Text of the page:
Humans recognize objects with greater robustness to noise and distortions than deep nets

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Deep convolutional neural networks can label images with object categories at superhuman levels of accuracy. Whether they are as robust to noise and distortions as human vision, however, is an open question.

Geirhos, Janssen, Schütt, Rauber, Bethge, and Wichmann (pp2017) compared humans and deep convolutional neural networks in terms of their ability to recognize 16 object categories under different levels of noise and distortion. They report that human vision is substantially more robust to these modifications.

Psychophysical experiments were performed in a controlled lab environment. Human observers fixated a central square at the start of each trial. Each image was presented for 200 ms (3×3 degrees of visual angle), followed by a pink noise mask (1/f spectrum) of 200-ms duration. This type of masking is thought to minimize recurrent computations in the visual system. The authors, thus, stripped human vision of the option to scrutinize the image and focused the comparison on what human vision achieves through the feedforward sweep of processing (although some local recurrent signal flow likely still contributed). Observers then clicked on one of 16 icons to indicate the category of the stimulus.

The figure below shows the levels of additive uniform noise (left) and local distortion (right) that were necessary to reduce the accuracy of each system to about 50% (classifying among 16 categories). Careful analyses across levels of noise and distortion show that the deep nets perform similarly to the human observers at low levels of noise or distortion. Both humans and deep nets approach chance level performance at very high levels of distortion. However, human performance degrades much more gracefully, beating deep nets when the image is compromised to an intermediate degree.

ScreenShot2386
Figure: At what level of noise and distortion does recognition break down in each system? Additive noise (left) or Eidolon distortion (right) was ramped up, so as to reduce classification accuracy to 50% for a given system. To cause human performance to drop to 50% accuracy (for classification among 16 categories), substantially higher levels of noise or distortion were required (top row). Modified version of Fig. 4 of the paper.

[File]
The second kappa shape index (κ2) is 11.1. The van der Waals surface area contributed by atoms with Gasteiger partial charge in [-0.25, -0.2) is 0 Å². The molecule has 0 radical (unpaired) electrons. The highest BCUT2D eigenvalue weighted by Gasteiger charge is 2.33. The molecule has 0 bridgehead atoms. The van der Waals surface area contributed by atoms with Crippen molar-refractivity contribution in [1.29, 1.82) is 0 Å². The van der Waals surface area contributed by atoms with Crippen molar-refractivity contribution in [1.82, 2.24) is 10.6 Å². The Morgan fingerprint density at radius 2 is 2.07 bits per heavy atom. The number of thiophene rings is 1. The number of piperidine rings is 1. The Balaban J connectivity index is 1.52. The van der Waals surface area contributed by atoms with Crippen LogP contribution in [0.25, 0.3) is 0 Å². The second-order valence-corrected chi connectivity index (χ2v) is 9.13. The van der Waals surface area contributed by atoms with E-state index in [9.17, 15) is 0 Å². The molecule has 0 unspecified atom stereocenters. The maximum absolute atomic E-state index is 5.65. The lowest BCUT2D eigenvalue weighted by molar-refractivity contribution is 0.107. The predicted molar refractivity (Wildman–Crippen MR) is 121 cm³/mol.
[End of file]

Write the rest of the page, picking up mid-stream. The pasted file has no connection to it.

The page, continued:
This is careful and important work that helps characterize how current models still fall short. The authors are making their substantial lab-acquired human behavioral data set openly available. This is great, because the data can be analyzed by other researchers in both brain science and computer science.

What the study does not quite deliver is an explanation of why the deep nets fall short. Is it something about the convolutional feedforward architecture that renders the models less robust? Does human vision employ normalization or adaptive filtering operations that enable it to “see through” the noise and distortion, e.g. by focusing on features less affected by the artefacts?

Humans have massive experience with noisy viewing conditions, such as those arising in bad weather. We also have much experience seeing things distorted, through water, or glass that is not perfectly plane. Moreover, peripheral vision may rely on summary-statistical descriptions that may be somewhat robust to the kinds of distortion used in this study.

To assess whether it is visual experience or something about the architecture that causes the networks to be less robust, I suggest that the networks be trained with noisy and/or distorted images. Data augmentation with noise and distortion may help deep nets learn more robust internal representations for vision.

 

Strengths

  • Careful human psychophysical measurements of classification accuracy for 16 categories for a large set of stimuli (40K categorization trials).
  • Detailed comparisons between human performance and performance of three popular deep net architectures (AlexNet, GoogLeNet, VGG-16).
  • Substantial behavioral data set shared with the community.

 

Weaknesses

  • Network architectures not trained with noise and distortion rendering ambiguous whether the deep nets’ lack of robustness is due to architecture or training.
  • Data are not used to evaluate the three models overall in terms of their ability to capture patterns of confusions.
  • Human-machine comparisons focus on overall accuracy under noise and distortion, and on category-level confusions, rather than the processing of particular images.

 

Suggestions for improvements

(1) Train deep nets with noise and distortion. Humans experience noise and distortions as part of their visual world. Would the networks perform better if they were trained with noisy and distorted images? The authors could train the networks (or at least VGG-16) with some image set (nonoverlapping with the images used in the psychophysics) and augment the training set with noisy and distorted variants. This would help clarify to what extent training can improve robustness and to what extent the architecture is the limiting factor.